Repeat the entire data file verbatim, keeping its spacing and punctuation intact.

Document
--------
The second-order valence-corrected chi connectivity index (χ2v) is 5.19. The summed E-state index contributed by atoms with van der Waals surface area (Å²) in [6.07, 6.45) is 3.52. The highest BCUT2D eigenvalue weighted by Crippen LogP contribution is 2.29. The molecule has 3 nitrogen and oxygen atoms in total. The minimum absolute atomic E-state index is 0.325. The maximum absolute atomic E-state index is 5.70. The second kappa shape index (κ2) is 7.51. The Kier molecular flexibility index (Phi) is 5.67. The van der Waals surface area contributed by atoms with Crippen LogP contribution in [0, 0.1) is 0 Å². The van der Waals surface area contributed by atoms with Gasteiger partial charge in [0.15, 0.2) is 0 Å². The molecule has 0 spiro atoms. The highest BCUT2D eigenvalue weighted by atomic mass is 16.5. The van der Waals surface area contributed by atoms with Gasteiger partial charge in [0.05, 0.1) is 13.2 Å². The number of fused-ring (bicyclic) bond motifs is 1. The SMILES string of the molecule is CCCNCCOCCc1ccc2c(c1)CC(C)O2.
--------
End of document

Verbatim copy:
The second-order valence-corrected chi connectivity index (χ2v) is 5.19. The summed E-state index contributed by atoms with van der Waals surface area (Å²) in [6.07, 6.45) is 3.52. The highest BCUT2D eigenvalue weighted by Crippen LogP contribution is 2.29. The molecule has 3 nitrogen and oxygen atoms in total. The minimum absolute atomic E-state index is 0.325. The maximum absolute atomic E-state index is 5.70. The second kappa shape index (κ2) is 7.51. The Kier molecular flexibility index (Phi) is 5.67. The van der Waals surface area contributed by atoms with Crippen LogP contribution in [0, 0.1) is 0 Å². The van der Waals surface area contributed by atoms with Gasteiger partial charge in [0.15, 0.2) is 0 Å². The molecule has 0 spiro atoms. The highest BCUT2D eigenvalue weighted by atomic mass is 16.5. The van der Waals surface area contributed by atoms with Gasteiger partial charge in [0.05, 0.1) is 13.2 Å². The number of fused-ring (bicyclic) bond motifs is 1. The SMILES string of the molecule is CCCNCCOCCc1ccc2c(c1)CC(C)O2.